One of the few safe havens on the Atlantic coast of Argentina is Puerto Deseado – a bleak, wind-swept rivermouth. Founded as a wool port for the estancias of the hinterland, its nearest neighbour lies 200km (125 miles) away. In our view, the place should be renamed Puerto Desolado, for it is certainly a desolate spot. It was christened by one Thomas Cavendish, an English explorer following in the wake of Sir Francis Drake and Ferdinand Magellan. Magellan undertook repairs here and named the place the Bay of Works. Drake called it Seal Harbour. Cavendish named the place after his ship, the Desire, and this is the name which has stuck.
Cavendish was hell-bent on developing trade in the Pacific. Another sailor with a similar ambition was a Dutchman called Schouten. He and his financial backers came from the town of Hoorn, and since his ships were the first to intentionally round the tip of South America, they won the right to name that place. They may also have found the cove now known as Caleta Horno and left their name there. One of Schouten’s two ships was also named for his home town – he seems to have been a very proud citizen – but alas, this vessel didn’t make it around the world or even around that eponymous cape, for she was accidentally burnt. This disaster occurred while the men were careening and cleaning her in Puerto Deseado, and some of her remains were recently discovered on a beach near to the town.
Of course, when the Dutch were here there was no town, and nor had a settlement of any kind been established when the British Admiralty paid the place a visit in the late 1700s. Whereas in the Age of Discovery sailors had gone blundering blindly around the world, by now the art of exploration had progressed to a careful investigation of each inlet, and it was in this business that the HMS Swift was employed. Sadly (again) in the course of making his meticulous study of Puerto Deseado the Royal Naval captain anchored his command too close to a rock, and when the wind blew a gale – as it does rather often in these parts – the ship hit the rock and sank. All but three of the crew survived, and four of them subsequently rowed the ship’s boat away to get help. They had to go all the way to the Falkland Islands!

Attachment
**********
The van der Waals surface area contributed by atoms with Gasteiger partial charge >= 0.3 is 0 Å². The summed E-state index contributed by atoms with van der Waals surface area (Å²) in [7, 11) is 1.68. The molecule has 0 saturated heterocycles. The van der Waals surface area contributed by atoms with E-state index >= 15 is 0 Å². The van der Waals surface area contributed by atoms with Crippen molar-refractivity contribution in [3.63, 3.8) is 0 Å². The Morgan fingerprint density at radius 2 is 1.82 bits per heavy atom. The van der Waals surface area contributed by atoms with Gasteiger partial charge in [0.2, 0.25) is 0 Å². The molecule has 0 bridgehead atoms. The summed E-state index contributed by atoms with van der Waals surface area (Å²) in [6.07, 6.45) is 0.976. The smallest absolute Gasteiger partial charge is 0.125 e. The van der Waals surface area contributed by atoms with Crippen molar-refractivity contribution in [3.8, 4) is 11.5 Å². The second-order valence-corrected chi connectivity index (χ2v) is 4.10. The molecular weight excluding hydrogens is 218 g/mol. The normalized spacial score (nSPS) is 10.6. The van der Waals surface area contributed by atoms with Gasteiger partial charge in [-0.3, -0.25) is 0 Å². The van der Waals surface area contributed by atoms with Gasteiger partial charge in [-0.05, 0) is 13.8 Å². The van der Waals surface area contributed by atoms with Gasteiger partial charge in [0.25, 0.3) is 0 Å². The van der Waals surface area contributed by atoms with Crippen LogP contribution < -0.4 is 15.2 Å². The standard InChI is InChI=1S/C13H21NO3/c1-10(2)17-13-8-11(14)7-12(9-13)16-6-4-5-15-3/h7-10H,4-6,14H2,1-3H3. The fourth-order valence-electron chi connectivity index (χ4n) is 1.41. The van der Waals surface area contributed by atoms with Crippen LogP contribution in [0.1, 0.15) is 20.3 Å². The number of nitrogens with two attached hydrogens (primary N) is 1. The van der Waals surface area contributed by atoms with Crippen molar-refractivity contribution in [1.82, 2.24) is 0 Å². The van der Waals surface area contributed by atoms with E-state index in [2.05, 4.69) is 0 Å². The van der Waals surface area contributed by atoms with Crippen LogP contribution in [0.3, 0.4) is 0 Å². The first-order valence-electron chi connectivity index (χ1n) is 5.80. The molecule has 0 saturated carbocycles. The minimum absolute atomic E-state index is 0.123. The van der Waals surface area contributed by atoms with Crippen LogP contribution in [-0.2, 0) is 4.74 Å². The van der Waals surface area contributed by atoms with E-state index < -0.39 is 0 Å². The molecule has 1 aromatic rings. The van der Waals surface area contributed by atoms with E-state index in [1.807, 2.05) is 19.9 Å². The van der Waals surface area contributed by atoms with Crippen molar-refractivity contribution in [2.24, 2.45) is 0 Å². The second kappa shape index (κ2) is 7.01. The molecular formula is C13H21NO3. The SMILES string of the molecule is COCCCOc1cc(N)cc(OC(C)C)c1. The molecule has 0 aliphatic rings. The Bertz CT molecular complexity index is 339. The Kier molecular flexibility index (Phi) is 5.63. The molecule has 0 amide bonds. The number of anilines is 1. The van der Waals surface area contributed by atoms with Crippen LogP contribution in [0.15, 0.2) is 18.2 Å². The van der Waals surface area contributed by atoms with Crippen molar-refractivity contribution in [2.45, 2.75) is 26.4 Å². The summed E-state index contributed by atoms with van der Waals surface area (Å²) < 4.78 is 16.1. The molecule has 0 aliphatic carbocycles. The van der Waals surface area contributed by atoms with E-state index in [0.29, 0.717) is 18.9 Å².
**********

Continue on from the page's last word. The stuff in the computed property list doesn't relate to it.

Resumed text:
The tale of this shipwreck was evidently not familiar to the Spanish, for the local people knew nothing about it until the very-great-grandson of the mate of the Swift turned up, one day in 1965, and asked to see the remains. Seemingly, it took a while for anyone to be interested in the project, but in 1983 some teenage divers decided to instigate a search, and they soon found not just a few rusting cannons but the whole vessel. Or, to be more exact, they found two thirds of the vessel. Like the Mary Rose, she had become embedded in the mud and so was well preserved.
Notwithstanding the ill-omen inherent in these tales, we decided to take advantage of the big tidal range in this rivermouth and do some work on Mollymawk‘s nether regions.
Click on the pictures below to enlarge them.